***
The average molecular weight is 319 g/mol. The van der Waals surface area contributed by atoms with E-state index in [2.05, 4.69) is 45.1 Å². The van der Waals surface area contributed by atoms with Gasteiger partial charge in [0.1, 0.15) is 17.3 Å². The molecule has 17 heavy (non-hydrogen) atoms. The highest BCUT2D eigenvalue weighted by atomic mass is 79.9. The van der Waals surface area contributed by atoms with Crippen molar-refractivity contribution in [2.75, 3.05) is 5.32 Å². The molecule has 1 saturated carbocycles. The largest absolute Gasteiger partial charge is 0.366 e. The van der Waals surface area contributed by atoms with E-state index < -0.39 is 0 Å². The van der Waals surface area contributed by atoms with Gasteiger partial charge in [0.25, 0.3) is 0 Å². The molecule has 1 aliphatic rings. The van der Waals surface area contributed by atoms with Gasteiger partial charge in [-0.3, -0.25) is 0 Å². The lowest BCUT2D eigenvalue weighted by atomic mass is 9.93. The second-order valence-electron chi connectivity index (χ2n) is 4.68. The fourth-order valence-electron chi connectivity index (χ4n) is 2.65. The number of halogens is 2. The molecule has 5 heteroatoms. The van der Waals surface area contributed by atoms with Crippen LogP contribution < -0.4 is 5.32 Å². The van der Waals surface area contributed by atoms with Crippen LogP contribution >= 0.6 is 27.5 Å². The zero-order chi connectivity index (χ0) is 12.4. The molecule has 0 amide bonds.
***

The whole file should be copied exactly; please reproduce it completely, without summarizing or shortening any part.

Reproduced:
The average molecular weight is 319 g/mol. The van der Waals surface area contributed by atoms with E-state index in [2.05, 4.69) is 45.1 Å². The van der Waals surface area contributed by atoms with Gasteiger partial charge in [0.1, 0.15) is 17.3 Å². The molecule has 17 heavy (non-hydrogen) atoms. The highest BCUT2D eigenvalue weighted by atomic mass is 79.9. The van der Waals surface area contributed by atoms with Crippen molar-refractivity contribution in [2.75, 3.05) is 5.32 Å². The molecule has 1 saturated carbocycles. The largest absolute Gasteiger partial charge is 0.366 e. The van der Waals surface area contributed by atoms with E-state index < -0.39 is 0 Å². The van der Waals surface area contributed by atoms with Gasteiger partial charge in [0.25, 0.3) is 0 Å². The molecule has 1 aliphatic rings. The van der Waals surface area contributed by atoms with Gasteiger partial charge in [-0.3, -0.25) is 0 Å². The lowest BCUT2D eigenvalue weighted by atomic mass is 9.93. The second-order valence-electron chi connectivity index (χ2n) is 4.68. The fourth-order valence-electron chi connectivity index (χ4n) is 2.65. The number of halogens is 2. The molecule has 5 heteroatoms. The van der Waals surface area contributed by atoms with Crippen LogP contribution < -0.4 is 5.32 Å². The van der Waals surface area contributed by atoms with Crippen LogP contribution >= 0.6 is 27.5 Å². The zero-order chi connectivity index (χ0) is 12.4. The molecule has 0 amide bonds.